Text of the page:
MOU option for Tolaga Bay hall

Reynolds Hall Trust and GDC agree to MOU for management and advice

Reynolds Hall Trust and GDC agree to MOU for management and advice

REYNOLDS Hall Trust will retain ownership of the Tolaga Bay community facility but will sign a Memorandum of Understanding with Gisborne District Council for help with management and funding advice. That agreement was reached with council’s community development and services committee this week after the trust previously suggested the council take over ownership because of insurance and potential long-term volunteer issues. Trust representative Bruce Jefferd said they preferred the third option before the committee — that of having a MOU with the council.

“That will work for us.”

The council probably did not want another hall “on their books”, he said. How the council could help the trust with insurance was “limited”. Option 3 was the best way forward, with possible council grant funding, he said.

In establishing a MOU, the trust would receive council support in project management, funding advice, general management and technical knowledge. Mr Jefferd said the trust could also apply to the council for multi-year grants to cover matters such as insurance, repairs and maintenance.

Pat Seymour suggested an extra clause in the recommendation investigating possible council multi-year funding, but that was not supported. Mrs Seymour said upgrading by the trust had transformed the facility, which was well used by the community. Council had created a precedent by granting the Poverty Bay A and P Association multi-year funding ($20,000 for 10 years over the draft 2018-2028 long-term annual plan).

Josh Wharehinga did not support such funding for the trust. The council was working on the community facilities strategy and it would not be appropriate to make an individual adjustment for the trust, he said. Shannon Dowsing supported Mr Wharehinga. Current grant funding was based on short-term sustainability, he said.

Bill Burdett asked what the difference was between the A and P Association and Reynolds Hall Trust. The councillor for Matakaoa-Waiapu then answered his own question. “One is in Gisborne and one is north.” He suggested the full council receive a paper on the issue.

Council chief executive Nedine Thatcher Swann said the A and P Association had been getting annual funding that had been formalised as part of a long-term process. It was quite different from the situation with Reynolds Hall Trust.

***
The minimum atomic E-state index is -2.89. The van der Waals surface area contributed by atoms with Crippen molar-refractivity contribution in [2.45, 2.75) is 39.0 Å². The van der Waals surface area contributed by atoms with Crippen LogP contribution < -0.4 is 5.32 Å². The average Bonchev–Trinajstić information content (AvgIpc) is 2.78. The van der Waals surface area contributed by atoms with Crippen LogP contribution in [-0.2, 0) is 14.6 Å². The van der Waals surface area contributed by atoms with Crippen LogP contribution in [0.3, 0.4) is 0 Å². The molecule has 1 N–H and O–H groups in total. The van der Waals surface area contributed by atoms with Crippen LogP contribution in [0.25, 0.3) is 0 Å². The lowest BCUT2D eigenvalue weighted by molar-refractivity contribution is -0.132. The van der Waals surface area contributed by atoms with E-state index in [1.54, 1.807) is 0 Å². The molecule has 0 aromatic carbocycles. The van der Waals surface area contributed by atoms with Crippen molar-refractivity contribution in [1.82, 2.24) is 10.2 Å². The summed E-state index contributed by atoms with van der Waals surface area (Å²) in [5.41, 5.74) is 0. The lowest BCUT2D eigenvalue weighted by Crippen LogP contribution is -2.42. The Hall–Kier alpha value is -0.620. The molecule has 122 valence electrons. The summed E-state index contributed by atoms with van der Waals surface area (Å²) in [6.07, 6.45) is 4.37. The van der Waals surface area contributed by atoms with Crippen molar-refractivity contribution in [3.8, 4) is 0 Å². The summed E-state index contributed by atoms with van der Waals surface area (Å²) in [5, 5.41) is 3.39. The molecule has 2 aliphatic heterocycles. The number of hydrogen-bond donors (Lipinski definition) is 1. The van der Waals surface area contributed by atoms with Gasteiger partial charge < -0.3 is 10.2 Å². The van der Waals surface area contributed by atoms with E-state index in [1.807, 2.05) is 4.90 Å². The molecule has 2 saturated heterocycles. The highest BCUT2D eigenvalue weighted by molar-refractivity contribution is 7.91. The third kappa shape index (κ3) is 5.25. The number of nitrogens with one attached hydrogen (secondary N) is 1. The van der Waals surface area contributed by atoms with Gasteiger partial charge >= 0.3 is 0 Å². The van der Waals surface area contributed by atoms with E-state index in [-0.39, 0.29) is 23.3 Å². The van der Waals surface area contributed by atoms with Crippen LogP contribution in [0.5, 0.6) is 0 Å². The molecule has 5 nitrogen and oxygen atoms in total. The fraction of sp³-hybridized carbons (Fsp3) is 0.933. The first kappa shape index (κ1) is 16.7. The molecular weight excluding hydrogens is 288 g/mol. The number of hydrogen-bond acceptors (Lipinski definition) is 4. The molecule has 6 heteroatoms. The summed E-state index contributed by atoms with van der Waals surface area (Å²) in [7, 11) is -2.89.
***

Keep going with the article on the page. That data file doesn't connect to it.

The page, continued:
The original recommendation for Reynolds Hall (option 3) was passed unamended.

REYNOLDS Hall Trust will retain ownership of the Tolaga Bay community facility but will sign a Memorandum of Understanding with Gisborne District Council for help with management and funding advice. That agreement was reached with council’s community development and services committee this week after the trust previously suggested the council take over ownership because of insurance and potential long-term volunteer issues. Trust representative Bruce Jefferd said they preferred the third option before the committee — that of having a MOU with the council.

“That will work for us.”

The council probably did not want another hall “on their books”, he said. How the council could help the trust with insurance was “limited”. Option 3 was the best way forward, with possible council grant funding, he said.

In establishing a MOU, the trust would receive council support in project management, funding advice, general management and technical knowledge. Mr Jefferd said the trust could also apply to the council for multi-year grants to cover matters such as insurance, repairs and maintenance.

Pat Seymour suggested an extra clause in the recommendation investigating possible council multi-year funding, but that was not supported. Mrs Seymour said upgrading by the trust had transformed the facility, which was well used by the community. Council had created a precedent by granting the Poverty Bay A and P Association multi-year funding ($20,000 for 10 years over the draft 2018-2028 long-term annual plan).

Josh Wharehinga did not support such funding for the trust. The council was working on the community facilities strategy and it would not be appropriate to make an individual adjustment for the trust, he said. Shannon Dowsing supported Mr Wharehinga. Current grant funding was based on short-term sustainability, he said.

Bill Burdett asked what the difference was between the A and P Association and Reynolds Hall Trust. The councillor for Matakaoa-Waiapu then answered his own question. “One is in Gisborne and one is north.” He suggested the full council receive a paper on the issue.

Council chief executive Nedine Thatcher Swann said the A and P Association had been getting annual funding that had been formalised as part of a long-term process. It was quite different from the situation with Reynolds Hall Trust.

The original recommendation for Reynolds Hall (option 3) was passed unamended.

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